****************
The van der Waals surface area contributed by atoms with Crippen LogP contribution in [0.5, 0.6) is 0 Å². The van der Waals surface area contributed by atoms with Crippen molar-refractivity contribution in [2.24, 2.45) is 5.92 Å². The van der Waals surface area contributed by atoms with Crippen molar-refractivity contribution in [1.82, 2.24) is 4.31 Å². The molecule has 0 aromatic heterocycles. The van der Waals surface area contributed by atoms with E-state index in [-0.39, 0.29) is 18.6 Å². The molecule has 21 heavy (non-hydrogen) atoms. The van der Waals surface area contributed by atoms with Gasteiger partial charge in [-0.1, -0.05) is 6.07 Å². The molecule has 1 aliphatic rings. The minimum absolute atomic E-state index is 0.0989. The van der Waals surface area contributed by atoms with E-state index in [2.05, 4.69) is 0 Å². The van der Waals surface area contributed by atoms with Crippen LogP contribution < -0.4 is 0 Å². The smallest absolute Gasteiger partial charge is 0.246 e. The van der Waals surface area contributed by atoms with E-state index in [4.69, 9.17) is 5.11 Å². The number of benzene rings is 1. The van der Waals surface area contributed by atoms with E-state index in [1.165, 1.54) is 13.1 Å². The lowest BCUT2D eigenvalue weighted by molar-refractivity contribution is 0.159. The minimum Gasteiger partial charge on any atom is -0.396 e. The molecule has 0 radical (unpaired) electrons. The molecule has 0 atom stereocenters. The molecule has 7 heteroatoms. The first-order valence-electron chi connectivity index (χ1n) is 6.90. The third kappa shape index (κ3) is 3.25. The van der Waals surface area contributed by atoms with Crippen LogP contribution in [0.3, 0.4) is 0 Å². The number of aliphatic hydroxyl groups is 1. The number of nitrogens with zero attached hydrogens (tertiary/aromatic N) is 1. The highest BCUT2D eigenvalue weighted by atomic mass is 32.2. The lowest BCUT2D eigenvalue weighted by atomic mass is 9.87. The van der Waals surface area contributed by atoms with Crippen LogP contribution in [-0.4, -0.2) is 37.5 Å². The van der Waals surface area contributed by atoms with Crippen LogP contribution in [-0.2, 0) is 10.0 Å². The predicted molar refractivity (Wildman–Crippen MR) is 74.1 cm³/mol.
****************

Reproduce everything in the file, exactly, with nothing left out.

The van der Waals surface area contributed by atoms with Crippen LogP contribution in [0.5, 0.6) is 0 Å². The van der Waals surface area contributed by atoms with Crippen molar-refractivity contribution in [2.24, 2.45) is 5.92 Å². The van der Waals surface area contributed by atoms with Crippen molar-refractivity contribution in [1.82, 2.24) is 4.31 Å². The molecule has 0 aromatic heterocycles. The van der Waals surface area contributed by atoms with E-state index in [-0.39, 0.29) is 18.6 Å². The molecule has 21 heavy (non-hydrogen) atoms. The van der Waals surface area contributed by atoms with Gasteiger partial charge in [-0.1, -0.05) is 6.07 Å². The molecule has 1 aliphatic rings. The minimum absolute atomic E-state index is 0.0989. The van der Waals surface area contributed by atoms with E-state index in [2.05, 4.69) is 0 Å². The van der Waals surface area contributed by atoms with Crippen LogP contribution < -0.4 is 0 Å². The smallest absolute Gasteiger partial charge is 0.246 e. The van der Waals surface area contributed by atoms with E-state index in [4.69, 9.17) is 5.11 Å². The number of benzene rings is 1. The van der Waals surface area contributed by atoms with E-state index in [1.165, 1.54) is 13.1 Å². The lowest BCUT2D eigenvalue weighted by molar-refractivity contribution is 0.159. The minimum Gasteiger partial charge on any atom is -0.396 e. The molecule has 0 radical (unpaired) electrons. The molecule has 0 atom stereocenters. The molecule has 7 heteroatoms. The first-order valence-electron chi connectivity index (χ1n) is 6.90. The third kappa shape index (κ3) is 3.25. The van der Waals surface area contributed by atoms with Crippen LogP contribution in [0.3, 0.4) is 0 Å². The number of aliphatic hydroxyl groups is 1. The number of nitrogens with zero attached hydrogens (tertiary/aromatic N) is 1. The highest BCUT2D eigenvalue weighted by atomic mass is 32.2. The lowest BCUT2D eigenvalue weighted by atomic mass is 9.87. The van der Waals surface area contributed by atoms with Crippen LogP contribution in [-0.4, -0.2) is 37.5 Å². The van der Waals surface area contributed by atoms with Crippen LogP contribution in [-0.2, 0) is 10.0 Å². The predicted molar refractivity (Wildman–Crippen MR) is 74.1 cm³/mol.